Prompt diagnosis really can make a difference as the liver has exceptional regenerative powers.

‘The good news is if we catch NAFLD early enough, and there are some lifestyle changes, then you can have a significant effect on the long-term health of your liver,’ says Mr Langford.

There is no specific treatment for NAFLD agreed on by the medical establishment, but as the condition is linked to being overweight then it is advisable for patients to make lifestyle changes including losing weight gradually and taking exercise. There is evidence that gradual weight loss coupled with increased exercise can reduce the amount of fat in your liver.3

In mild cases, healthcare professionals should concentrate on treating associated conditions, such as obesity and diabetes.

A recent report by the Lancet Commission2 emphasised identified the need for much earlier detection of liver disease by GPs. The report also suggested that there was a ‘postcode lottery’ with treatment of NALFDs. ‘In some places, if you’re lucky there are liver wards, but in most hospitals that will be a general ward, and care and management can be very intense,’ says Mr Langford.

As NAFLD is a largely symptomless disease, it may be difficult to detect. ‘There are two things that are very easy to do. One is that if you are doing a health check, or you have somebody standing in front of you, don’t just do a BMI, although that’s helpful to identify the overweight,’ says Ms Cheesely. ‘You need to do a waist circumference check. That is a far better indicator that there may be fatty deposits around the liver. In particular, people with round stomachs should have the check.’

‘If you think there may be a risk, do a blood test, particularly if someone is in a health check, because you’re going to be checking for cholesterol. So include a liver function test too. That’s especially important for nurses in a practice environment,’ she adds.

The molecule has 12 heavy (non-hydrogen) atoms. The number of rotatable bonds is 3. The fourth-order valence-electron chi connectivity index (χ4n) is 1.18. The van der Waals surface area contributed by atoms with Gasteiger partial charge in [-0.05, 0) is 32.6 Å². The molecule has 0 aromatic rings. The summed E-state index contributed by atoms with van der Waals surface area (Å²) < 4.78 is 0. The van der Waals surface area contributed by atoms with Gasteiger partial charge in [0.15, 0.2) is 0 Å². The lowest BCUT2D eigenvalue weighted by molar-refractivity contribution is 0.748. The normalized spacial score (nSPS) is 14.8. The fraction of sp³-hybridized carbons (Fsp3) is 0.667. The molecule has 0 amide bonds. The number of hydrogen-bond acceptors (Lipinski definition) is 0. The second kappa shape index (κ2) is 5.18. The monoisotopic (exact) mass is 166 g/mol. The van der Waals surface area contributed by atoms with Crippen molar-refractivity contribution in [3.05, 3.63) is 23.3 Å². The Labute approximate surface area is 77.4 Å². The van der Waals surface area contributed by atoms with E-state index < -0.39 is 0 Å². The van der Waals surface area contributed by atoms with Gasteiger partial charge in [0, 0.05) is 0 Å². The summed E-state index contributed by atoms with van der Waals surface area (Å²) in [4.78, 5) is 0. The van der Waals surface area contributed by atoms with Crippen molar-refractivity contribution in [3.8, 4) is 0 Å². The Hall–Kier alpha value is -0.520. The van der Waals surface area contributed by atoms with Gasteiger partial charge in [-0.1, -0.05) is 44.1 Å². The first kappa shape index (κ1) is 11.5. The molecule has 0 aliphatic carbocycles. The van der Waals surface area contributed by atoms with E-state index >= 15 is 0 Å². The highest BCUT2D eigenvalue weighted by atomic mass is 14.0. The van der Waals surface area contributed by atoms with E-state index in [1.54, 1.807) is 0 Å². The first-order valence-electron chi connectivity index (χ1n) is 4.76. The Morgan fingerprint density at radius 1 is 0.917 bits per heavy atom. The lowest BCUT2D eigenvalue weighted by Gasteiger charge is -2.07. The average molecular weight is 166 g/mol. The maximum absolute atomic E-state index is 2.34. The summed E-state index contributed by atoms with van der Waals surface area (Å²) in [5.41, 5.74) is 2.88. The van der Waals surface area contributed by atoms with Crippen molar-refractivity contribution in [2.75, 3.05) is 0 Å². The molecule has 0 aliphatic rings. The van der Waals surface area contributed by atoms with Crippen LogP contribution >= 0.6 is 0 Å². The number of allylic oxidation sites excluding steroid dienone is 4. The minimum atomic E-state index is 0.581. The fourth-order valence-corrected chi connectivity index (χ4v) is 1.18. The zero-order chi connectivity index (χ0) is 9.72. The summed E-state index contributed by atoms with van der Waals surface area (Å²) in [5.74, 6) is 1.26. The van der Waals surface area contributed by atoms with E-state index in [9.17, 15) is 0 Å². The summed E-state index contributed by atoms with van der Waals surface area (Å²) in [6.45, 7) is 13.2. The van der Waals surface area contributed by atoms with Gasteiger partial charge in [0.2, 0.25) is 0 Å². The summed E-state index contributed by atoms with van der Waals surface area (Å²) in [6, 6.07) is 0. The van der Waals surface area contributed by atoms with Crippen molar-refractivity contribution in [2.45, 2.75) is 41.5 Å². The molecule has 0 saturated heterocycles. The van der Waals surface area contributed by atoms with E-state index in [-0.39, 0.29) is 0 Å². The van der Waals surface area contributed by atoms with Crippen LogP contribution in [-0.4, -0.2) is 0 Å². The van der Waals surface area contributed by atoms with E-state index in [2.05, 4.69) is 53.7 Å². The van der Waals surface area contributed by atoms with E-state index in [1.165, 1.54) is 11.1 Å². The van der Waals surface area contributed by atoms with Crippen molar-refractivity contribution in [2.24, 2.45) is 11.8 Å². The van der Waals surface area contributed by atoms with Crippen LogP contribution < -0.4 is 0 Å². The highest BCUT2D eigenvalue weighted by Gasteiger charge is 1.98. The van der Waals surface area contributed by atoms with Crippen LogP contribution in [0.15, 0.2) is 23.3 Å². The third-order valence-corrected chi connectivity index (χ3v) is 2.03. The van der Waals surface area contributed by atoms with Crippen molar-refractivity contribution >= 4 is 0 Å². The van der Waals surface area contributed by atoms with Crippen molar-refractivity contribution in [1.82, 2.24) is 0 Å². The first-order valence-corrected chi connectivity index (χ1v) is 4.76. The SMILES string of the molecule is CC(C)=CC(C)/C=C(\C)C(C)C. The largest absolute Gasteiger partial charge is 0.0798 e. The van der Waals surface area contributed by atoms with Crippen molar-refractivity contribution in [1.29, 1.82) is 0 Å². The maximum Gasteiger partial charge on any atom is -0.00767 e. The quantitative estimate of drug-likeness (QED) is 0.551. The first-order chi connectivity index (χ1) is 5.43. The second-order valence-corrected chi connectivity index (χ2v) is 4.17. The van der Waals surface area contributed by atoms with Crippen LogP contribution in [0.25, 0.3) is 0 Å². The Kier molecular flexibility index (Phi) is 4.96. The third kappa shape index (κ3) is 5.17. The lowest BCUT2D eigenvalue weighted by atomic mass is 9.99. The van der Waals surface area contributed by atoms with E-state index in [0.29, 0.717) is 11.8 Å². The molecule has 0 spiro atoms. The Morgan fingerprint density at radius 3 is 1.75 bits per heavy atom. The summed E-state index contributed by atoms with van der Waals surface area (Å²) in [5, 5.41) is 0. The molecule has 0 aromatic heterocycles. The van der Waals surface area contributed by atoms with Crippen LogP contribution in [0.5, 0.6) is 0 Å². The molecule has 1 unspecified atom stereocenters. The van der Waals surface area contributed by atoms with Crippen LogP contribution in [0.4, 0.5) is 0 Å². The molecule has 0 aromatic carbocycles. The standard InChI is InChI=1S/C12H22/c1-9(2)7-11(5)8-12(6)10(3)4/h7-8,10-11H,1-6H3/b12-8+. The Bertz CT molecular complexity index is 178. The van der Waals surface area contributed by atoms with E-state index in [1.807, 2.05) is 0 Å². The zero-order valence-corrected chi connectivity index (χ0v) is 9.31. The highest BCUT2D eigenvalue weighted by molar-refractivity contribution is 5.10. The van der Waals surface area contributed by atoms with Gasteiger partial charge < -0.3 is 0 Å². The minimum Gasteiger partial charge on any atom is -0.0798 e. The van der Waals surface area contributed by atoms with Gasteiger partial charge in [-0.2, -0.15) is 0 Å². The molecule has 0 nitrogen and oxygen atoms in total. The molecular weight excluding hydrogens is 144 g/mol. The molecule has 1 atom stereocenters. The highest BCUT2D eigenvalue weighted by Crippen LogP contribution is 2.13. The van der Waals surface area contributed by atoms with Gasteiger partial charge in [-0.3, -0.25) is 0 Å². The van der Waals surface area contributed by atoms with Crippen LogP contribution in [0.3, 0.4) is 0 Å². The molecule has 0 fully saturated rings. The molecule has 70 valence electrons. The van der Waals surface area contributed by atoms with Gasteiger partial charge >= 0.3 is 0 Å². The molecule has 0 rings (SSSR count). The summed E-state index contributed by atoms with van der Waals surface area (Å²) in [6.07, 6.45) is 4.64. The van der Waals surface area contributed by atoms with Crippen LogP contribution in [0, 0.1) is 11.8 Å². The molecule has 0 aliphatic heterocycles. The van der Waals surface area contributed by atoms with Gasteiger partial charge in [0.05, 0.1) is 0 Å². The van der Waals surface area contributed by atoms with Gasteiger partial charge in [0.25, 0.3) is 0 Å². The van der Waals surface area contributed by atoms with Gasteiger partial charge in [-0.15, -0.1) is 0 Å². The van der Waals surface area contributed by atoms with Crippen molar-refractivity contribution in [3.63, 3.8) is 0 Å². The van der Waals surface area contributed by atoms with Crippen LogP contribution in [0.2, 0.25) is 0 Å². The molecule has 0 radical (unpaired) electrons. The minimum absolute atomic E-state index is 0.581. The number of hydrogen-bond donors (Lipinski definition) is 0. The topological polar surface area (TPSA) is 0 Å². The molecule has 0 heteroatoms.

Mr Langford agrees that the need for better screening is vital in combatting the damage done by NAFLD. ‘We have a ridiculous situation where we still don’t test all people with type 2 diabetes for their liver function. That’s crazy. Knowing that they go hand in hand, it should be compulsory that people have their liver function tested on a regular basis.’

A project piloted by Hull and East Yorkshire Hospitals NHS Trust aimed to address the issue of appropriate referral. It brought together general practices and liver specialists through an e-consultation clinic, as part of an IT-based integrated care pathway for NAFLD. The e-consult pathway standardised care by detailing necessary investigations to determine the cause and severity of liver disease, and promotes early and accurate diagnosis. Patients presenting in primary care with abnormal liver function tests will be entered onto the e-consult pathway. Practitioners can make a referral decision: to manage the patient in primary care or refer them to a specialist.

‘Nurses are integral to making an impact on liver disease; nurses can make every contact count by identifying risk factors for the three major types of liver disease – alcohol, hepatitis B and C and obesity leading to non-alcoholic fatty liver disease,’ says Michelle Clayton, lecturer in liver care at the University of Leeds.

‘I think particularly for nurses there is a great role to play. No matter where you work as a nurses, there are opportunities in both primary and secondary care,’ says Mr Langford. ‘If you have a patient who is overweight or obese, you can have a conversation, but its also about making sure that the patient has the right blood test or scans, just to see what the health of their liver is.’

As the problem of NAFLD increases, nurses will have to be able to identify its sufferers. Maybe the liver function text should become as ubiquitous as the blood pressure check in our practices.


British Liver Trust. Love your liver health screener.


1. British Liver Trust. Facts about liver disease.

2. The Lancet. The Lancet Liver Disease Campaign.

3. British Liver Trust. Non alcohol related fatty liver disease.